Friday, March 28, 2014

They say we can't, but we say we can! Fairness trumps logic in the Privy Council.

Every judge dislikes constraints on jurisdiction that impede justice. One can be confident about that.

In our legal system – and perhaps in yours too – the greatest jurisdiction is given to the senior trial court, the High Court, while the appeal courts, the Court of Appeal and the Supreme Court, have jurisdiction that is limited by statute.

You might think that it would be sensible to give the final appeal court the greatest jurisdiction. But no, that is not the way that the legislature has decided to distribute jurisdiction. Admittedly, an appeal court should not need original jurisdiction, so that difference is understandable. But once an appeal court has a case before it, it should be able to do anything that another court could lawfully do.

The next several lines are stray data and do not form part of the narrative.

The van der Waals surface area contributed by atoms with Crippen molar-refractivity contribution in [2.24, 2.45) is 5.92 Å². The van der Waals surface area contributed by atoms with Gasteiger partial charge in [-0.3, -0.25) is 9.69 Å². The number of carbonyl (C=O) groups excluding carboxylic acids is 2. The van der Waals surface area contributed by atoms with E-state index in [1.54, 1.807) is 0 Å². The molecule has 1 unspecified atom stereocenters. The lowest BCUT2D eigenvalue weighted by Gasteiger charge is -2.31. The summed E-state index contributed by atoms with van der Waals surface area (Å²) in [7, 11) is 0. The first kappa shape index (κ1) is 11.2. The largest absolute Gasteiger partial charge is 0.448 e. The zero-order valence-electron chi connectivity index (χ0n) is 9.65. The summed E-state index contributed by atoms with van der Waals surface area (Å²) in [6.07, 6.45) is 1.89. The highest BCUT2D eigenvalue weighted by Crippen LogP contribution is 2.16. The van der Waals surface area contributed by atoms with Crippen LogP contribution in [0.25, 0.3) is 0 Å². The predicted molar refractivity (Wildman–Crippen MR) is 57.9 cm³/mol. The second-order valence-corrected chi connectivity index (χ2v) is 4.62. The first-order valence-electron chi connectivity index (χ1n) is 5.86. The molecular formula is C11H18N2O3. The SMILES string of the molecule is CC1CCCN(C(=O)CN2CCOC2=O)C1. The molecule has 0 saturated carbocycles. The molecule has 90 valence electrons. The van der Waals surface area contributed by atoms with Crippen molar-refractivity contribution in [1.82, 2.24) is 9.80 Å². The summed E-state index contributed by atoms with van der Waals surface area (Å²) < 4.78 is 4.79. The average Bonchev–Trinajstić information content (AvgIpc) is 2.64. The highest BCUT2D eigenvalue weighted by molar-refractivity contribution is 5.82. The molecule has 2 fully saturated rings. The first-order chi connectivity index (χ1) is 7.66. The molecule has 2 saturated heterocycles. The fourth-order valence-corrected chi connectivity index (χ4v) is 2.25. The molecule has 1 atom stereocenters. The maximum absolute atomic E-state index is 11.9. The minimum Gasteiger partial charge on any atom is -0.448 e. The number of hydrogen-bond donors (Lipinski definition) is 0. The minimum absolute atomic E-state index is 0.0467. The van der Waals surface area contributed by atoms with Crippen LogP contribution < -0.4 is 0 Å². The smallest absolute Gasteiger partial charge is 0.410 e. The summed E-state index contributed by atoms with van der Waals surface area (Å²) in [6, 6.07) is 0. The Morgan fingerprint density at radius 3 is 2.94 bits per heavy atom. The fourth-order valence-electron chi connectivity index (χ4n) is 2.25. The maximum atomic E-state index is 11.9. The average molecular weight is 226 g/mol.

Yesterday the Privy Council riled against a jurisdictional constraint and turned its face, by a majority, against a logically irrefutable limitation on its jurisdiction to order commutation of a death sentence to life imprisonment: Ramdeen v The State (Trinidad and Tobago) [2014] UKPC 7 (27 March 2014).

Justice overrode logic. The appeal was against conviction, and after lengthy delays during the course of judicial process [conviction 29 July 2008, appeals dismissed in T&T 26 February 2010, leave to appeal to the Board granted 18 March 2013, this appeal heard 23 January 2014], it was dismissed by this Board. Should the death sentence stand, notwithstanding that it had not been appealed? The prosecutor indicated no enthusiasm for its imposition.

Lord Toulson, with Lord Kerr [49], [58], [59] and, separately, Lord Neuberger [68], agreeing, held that the Board was seised of the criminal proceedings as a whole once it granted leave to appeal against conviction, and that as it was satisfied that carrying out the sentence would be unlawful in view of the inhumanity caused by the delay, it had the power to order commutation instead of requiring further proceedings to be brought on that issue. Fairness and convenience both pointed to this conclusion [69].

Lord Mance, with whom Lord Sumption agreed, dissented on logical grounds. They had no doubt that the appellant’s ordinary remedies in Trinidad and Tobago would be forthcoming.